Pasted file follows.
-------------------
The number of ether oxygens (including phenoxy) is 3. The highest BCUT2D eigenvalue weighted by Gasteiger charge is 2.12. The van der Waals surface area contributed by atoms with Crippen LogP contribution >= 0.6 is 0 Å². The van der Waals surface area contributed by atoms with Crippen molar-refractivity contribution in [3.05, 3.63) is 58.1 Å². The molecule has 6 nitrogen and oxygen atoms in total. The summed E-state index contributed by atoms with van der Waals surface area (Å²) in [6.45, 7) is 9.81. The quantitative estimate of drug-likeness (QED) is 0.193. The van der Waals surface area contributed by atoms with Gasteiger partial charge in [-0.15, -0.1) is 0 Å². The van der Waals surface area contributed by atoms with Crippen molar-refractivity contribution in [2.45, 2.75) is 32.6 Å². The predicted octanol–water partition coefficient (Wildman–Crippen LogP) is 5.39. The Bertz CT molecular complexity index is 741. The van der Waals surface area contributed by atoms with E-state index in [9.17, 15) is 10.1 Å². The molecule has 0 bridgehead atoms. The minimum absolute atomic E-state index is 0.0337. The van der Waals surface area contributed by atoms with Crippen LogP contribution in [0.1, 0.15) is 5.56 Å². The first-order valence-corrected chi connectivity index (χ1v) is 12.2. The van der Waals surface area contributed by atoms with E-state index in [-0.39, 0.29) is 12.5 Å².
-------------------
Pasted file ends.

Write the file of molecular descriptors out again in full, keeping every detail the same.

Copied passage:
The number of ether oxygens (including phenoxy) is 3. The highest BCUT2D eigenvalue weighted by Gasteiger charge is 2.12. The van der Waals surface area contributed by atoms with Crippen LogP contribution >= 0.6 is 0 Å². The van der Waals surface area contributed by atoms with Crippen molar-refractivity contribution in [3.05, 3.63) is 58.1 Å². The molecule has 6 nitrogen and oxygen atoms in total. The summed E-state index contributed by atoms with van der Waals surface area (Å²) in [6.45, 7) is 9.81. The quantitative estimate of drug-likeness (QED) is 0.193. The van der Waals surface area contributed by atoms with Gasteiger partial charge in [-0.15, -0.1) is 0 Å². The van der Waals surface area contributed by atoms with Crippen molar-refractivity contribution in [2.45, 2.75) is 32.6 Å². The predicted octanol–water partition coefficient (Wildman–Crippen LogP) is 5.39. The Bertz CT molecular complexity index is 741. The van der Waals surface area contributed by atoms with E-state index in [9.17, 15) is 10.1 Å². The molecule has 0 bridgehead atoms. The minimum absolute atomic E-state index is 0.0337. The van der Waals surface area contributed by atoms with Crippen LogP contribution in [0.1, 0.15) is 5.56 Å². The first-order valence-corrected chi connectivity index (χ1v) is 12.2. The van der Waals surface area contributed by atoms with E-state index in [-0.39, 0.29) is 12.5 Å².